In today's New York Times in "Just Manic Enough-- Seeking Perfect Entrepeneurs," David Segal writes about enterpreneur Seth Priebatsch:
According to the Diagnostic and Statistical Manual — the occupation’s bible of mental disorders — these symptoms include grandiosity, an elevated and expansive mood, racing thoughts and little need for sleep.
“Elevated” hardly describes this guy. To keep the pace of his thoughts and conversation at manageable levels, he runs on a track every morning until he literally collapses. He can work 96 hours in a row. He plans to live in his office, crashing in a sleeping bag. He describes anything that distracts him and his future colleagues, even for minutes, as “evil.”
He is 21 years old.
So, what do you give this guy — a big check or the phone number of a really good shrink? If he is Seth Priebatsch and you are Highland Capital Partners, a venture capital firm in Lexington, Mass., the answer is a big check.
But this thought exercise hints at a truth: a thin line separates the temperament of a promising entrepreneur from a person who could use, as they say in psychiatry, a little help. Academics and hiring consultants say that many successful entrepreneurs have qualities and quirks that, if poured into their psyches in greater ratios, would qualify as full-on mental illness.
There are people who are bright, exuberant, fast-thinking, productive, and filled with energy and ideas. It's a question we've been asking for a while: is this a temperament or a disorder? I would contend that no one goes to a psychiatrist saying "Hey, I accomplish too much, I'm happy and have a lot of energy." People come to psychiatrists because they are suffering, or because they've moved far enough from reality that others are alarmed. We can joke an call it 'hypo-mania' but it's where we'd all like to be.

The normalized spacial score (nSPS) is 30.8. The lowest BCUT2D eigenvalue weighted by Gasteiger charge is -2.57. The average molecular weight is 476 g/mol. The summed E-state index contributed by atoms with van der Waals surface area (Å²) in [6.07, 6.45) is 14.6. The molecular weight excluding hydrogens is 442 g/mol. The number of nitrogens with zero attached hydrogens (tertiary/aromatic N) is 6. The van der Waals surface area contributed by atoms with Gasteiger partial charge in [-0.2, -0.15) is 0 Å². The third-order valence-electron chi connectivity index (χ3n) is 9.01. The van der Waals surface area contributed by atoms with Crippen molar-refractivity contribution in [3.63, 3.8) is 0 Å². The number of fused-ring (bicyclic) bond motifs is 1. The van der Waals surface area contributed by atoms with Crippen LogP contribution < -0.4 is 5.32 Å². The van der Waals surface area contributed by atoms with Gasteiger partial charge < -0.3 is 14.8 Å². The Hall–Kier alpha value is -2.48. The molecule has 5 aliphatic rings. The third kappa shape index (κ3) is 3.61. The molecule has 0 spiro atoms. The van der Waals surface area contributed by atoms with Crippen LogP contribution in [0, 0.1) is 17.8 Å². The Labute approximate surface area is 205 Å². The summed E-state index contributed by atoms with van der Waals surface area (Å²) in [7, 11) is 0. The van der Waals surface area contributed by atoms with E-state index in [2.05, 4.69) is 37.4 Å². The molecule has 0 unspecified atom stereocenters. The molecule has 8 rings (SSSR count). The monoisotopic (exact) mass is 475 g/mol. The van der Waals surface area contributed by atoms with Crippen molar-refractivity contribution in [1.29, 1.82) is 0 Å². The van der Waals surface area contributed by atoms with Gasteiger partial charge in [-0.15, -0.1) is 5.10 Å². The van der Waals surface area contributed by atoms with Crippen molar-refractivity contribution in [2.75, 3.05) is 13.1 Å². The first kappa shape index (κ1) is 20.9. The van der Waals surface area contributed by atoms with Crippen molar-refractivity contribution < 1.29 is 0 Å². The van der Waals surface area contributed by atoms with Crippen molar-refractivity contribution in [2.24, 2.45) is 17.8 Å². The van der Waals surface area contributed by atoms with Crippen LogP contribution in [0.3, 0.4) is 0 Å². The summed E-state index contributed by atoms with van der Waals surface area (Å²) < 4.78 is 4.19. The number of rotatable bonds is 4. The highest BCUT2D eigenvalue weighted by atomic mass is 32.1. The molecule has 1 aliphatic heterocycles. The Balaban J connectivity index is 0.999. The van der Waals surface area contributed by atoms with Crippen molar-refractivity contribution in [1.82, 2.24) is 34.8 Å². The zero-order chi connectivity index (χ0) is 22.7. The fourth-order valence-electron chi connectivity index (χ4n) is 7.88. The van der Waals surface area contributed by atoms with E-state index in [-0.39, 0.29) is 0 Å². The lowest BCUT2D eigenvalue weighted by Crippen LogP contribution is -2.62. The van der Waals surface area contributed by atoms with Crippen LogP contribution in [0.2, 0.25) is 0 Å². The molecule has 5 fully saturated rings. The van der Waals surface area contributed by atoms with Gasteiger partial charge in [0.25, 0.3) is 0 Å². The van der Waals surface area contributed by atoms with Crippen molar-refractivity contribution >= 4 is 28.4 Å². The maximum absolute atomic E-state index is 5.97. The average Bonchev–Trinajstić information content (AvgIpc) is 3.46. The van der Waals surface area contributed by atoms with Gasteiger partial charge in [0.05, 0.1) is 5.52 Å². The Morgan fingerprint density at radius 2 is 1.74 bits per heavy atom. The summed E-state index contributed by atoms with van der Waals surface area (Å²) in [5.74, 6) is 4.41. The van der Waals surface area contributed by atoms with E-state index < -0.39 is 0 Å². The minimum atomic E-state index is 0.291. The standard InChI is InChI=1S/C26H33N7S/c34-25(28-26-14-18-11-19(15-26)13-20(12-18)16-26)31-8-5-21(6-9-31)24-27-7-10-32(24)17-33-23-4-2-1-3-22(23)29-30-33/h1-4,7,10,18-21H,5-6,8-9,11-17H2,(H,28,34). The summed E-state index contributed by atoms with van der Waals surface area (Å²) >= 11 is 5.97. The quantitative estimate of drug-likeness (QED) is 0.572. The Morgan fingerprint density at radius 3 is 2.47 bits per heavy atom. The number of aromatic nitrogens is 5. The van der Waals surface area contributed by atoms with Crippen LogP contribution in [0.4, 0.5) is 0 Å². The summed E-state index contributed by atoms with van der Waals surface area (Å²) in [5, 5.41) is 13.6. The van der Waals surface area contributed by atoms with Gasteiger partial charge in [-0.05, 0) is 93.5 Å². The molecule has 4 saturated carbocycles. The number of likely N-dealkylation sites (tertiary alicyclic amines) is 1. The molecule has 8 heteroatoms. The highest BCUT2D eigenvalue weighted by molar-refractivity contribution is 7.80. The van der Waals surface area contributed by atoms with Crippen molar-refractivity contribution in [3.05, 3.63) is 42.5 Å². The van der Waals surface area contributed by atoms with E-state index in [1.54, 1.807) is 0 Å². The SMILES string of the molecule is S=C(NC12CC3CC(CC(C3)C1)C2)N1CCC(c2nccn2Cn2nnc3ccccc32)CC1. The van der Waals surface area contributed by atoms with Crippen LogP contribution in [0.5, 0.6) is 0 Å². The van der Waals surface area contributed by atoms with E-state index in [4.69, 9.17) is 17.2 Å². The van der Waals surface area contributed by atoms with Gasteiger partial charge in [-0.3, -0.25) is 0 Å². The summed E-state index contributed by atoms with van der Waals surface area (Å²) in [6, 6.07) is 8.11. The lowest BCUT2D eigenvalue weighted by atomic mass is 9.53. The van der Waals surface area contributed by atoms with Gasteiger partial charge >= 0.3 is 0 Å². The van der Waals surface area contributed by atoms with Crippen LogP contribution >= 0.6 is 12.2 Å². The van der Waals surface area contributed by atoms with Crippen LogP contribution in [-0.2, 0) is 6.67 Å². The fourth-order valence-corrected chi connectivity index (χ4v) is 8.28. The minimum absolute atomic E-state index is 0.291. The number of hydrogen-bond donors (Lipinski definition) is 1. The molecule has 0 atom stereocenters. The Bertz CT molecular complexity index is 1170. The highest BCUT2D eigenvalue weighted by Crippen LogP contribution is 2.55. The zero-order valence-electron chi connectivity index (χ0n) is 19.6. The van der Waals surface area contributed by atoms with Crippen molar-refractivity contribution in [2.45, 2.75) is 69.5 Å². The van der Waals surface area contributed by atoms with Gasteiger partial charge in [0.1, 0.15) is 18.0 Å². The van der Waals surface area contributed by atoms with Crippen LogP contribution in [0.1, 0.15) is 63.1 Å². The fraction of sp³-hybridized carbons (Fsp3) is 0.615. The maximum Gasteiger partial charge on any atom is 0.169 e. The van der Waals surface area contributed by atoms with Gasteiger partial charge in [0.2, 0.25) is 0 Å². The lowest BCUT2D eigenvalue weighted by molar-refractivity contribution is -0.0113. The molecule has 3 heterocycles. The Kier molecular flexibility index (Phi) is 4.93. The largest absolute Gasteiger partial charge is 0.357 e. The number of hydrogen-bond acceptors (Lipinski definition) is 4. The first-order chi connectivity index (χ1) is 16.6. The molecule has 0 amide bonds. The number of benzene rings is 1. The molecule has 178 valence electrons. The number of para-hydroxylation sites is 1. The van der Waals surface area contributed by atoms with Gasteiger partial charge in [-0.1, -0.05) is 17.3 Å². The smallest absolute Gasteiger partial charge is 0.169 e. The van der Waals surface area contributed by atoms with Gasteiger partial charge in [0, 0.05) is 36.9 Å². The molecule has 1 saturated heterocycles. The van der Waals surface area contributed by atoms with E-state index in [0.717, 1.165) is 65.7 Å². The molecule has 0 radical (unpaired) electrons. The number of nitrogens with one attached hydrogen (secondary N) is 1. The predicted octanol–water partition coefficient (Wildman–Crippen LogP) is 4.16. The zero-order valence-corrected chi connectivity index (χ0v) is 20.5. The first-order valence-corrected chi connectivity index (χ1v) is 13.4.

Having said that, it feels like Segal writes this from the perspective that his subject is certainly not ill. Psychiatric diagnoses are made over time and it seems perhaps irresponsible to use high-energy, successful people as examples of those who might be teetering on some genius--insanity tightrope. The answer ---if there is one-- lies in the course of a lifetime. If the same highly productive, sleep-defying entrepreneurs later become depressed, despondent, and unable to crawl out from under the covers, then it would certainly make sense to consider periods where he went 96-hours without sleep as part of the whole picture. If such a person never becomes depressed, well....they make lots of money, stay far away from shrinks, and oh, can I have a little of that energy?
Thanks to Jesse for telling me about the article. My New York Times didn't come today. You'd think with all the free publicity I give them on Shrink Rap.....